June 27, 2009

Eatonton site raises a lot of questions

Macon Telegraph,

August 8, 1999

By Matthew I. Pinzur

EATONTON - There is a 473-acre plot outside Eatonton that has brought unheard of conflict and dissent to the rural community, and no one can even agree on what to call it.
To visitors, it is called a curiosity, memorable for its colorful Egyptian monuments, stories-high pyramids and the medley of music that pours past the gates.
To some in local government and law enforcement, it is called a compound, stirring images of the cultish separatists in places like Waco and Ruby Ridge.
To the hundreds of people who live on or frequent it, this is Tama-Re, or simply, The Land. The Nuwaubian Nation of Moors came to Putnam County in 1993, believing the area is equal parts native birthright, religious shrine and natural homeland.
Whatever it is called, it has given rise to tension in Middle Georgia. A rural Southern community with shared deep roots, Southern traditions and a population that's about 63 percent white and 37 percent black, Putnam County now is forced to confront its own feelings about change and outsiders.
The Nuwaubians - a predominantly black cultural organization that blends elements of Christianity, Islam, Judaism and ancient Egyptian religion - are discovering the complexity of large-scale development in a new place, and are doing it behind walls patrolled by armed guards and surrounded by locals who wonder about the newcomers' intentions.
The legal battles between the Nuwaubians and the Putnam government have largely centered on the use of their land - zoning, building codes and inspections. But one thing both sides do agree on is that zoning disputes only paper over the real discord: Can these two groups of people - the newcomers and the long-time residents - accept each other enough to peacefully coexist?
Permits And Zoning
Nuwaubians lived in their village and the surrounding cities of Eatonton and Milledgeville for years before serious problems developed, and growth on the land was largely ignored.
That changed last January when occasional skirmishes over zoning and permits escalated into a lawsuit in which Putnam County officials charged Nuwaubian leaders with illegally operating a nightclub in a building zoned only for storage.
By the middle of March, a Putnam County judge halted all construction on the land in the face of charges that the group was building without permits and operating an unlicensed landfill.
On June 15, Putnam Sheriff Howard Sills acted on a court order and padlocked five buildings in the village, including two pyramids identified by the Nuwaubians as a church and a holy temple.
Today, the Nuwaubians still have permit applications pending with the county inspector, and little has changed. Nuwaubian spokespeople claim the county is deliberately hindering development in the village, while county officials said they are only enforcing well-established laws and ordinances.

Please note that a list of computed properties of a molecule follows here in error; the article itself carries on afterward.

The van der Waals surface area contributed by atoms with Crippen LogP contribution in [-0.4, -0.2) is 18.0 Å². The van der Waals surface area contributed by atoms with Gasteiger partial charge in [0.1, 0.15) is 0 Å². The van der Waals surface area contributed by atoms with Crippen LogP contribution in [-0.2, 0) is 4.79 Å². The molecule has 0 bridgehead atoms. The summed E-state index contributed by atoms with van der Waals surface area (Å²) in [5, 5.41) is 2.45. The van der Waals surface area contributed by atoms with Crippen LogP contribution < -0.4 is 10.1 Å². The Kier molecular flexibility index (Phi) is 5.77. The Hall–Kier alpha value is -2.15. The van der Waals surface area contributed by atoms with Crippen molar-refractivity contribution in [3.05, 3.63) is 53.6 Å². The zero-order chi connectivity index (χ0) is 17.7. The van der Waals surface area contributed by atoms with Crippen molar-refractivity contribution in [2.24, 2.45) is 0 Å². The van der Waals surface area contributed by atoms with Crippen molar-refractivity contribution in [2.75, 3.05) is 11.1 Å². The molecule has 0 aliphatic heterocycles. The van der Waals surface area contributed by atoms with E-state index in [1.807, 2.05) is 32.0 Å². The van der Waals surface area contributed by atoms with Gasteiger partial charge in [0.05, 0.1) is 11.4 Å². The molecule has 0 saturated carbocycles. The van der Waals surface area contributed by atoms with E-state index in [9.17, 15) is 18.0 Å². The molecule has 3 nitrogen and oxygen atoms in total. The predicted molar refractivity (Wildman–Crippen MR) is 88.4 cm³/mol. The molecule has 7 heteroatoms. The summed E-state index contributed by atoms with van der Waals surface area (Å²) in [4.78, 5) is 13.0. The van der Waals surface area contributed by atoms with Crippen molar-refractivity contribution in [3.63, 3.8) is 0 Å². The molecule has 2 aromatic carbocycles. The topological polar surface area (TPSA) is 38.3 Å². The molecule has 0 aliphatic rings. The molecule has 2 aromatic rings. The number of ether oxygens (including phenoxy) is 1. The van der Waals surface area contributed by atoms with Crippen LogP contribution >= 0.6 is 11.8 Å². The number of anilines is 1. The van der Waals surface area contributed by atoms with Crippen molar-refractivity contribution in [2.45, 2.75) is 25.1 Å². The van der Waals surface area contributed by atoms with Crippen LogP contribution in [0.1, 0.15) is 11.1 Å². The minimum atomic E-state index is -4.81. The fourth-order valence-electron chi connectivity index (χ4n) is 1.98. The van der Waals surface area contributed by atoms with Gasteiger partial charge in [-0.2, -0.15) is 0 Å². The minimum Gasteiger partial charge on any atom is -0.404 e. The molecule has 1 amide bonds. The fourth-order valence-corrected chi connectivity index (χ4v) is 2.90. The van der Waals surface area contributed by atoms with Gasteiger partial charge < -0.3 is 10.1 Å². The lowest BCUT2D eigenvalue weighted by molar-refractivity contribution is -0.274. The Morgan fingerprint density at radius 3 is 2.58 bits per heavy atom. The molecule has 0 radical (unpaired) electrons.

"I have nothing against the Nuwaubians; all they have to do is abide by the law," said Putnam County Commissioner Robert Poole. "If they do what they say they're going to do, we won't have any problems."
But communication between the groups has ranged from strained to outright threatening, and it is difficult to know exactly what has been said in closed-door meetings this year.
Renee McDade and Marshall Chance, national spokespeople for the Nuwaubians, said county officials routinely reject permit applications on technicalities. When they address those concerns, McDade and Chance said, the county finds new reasons to reject them.
"We keep being put off," said Chance, Tama-Re's spiritual leader and an ordained Baptist minister who dresses in black with a traditional clergyman's collar. "They say it's lawful, we say it's obstruction."
The group's most recent applications were rejected earlier this month because the plat, a detailed map of the land, did not meet the county's standards. They have received permits for some of the monuments, including a tall obelisk and a statue, but the pyramids and other buildings are still padlocked.
"This is something that is asked of every citizen, including myself," said Sandra Adams, also a county commissioner.
Beyond the individual buildings on the Nuwaubian's property, commissioners said they are concerned about long-term development and the impact it will have on the rest of the county.
Chance said he envisions diverse facilities including a recording studio and theme park in Tama-Re's future as it grows into a significant cultural and residential center. Estimates from different sources placed between 100 and 300 people living full time in the village, and as it expands, Chance said, surrounding cities will reap the rewards.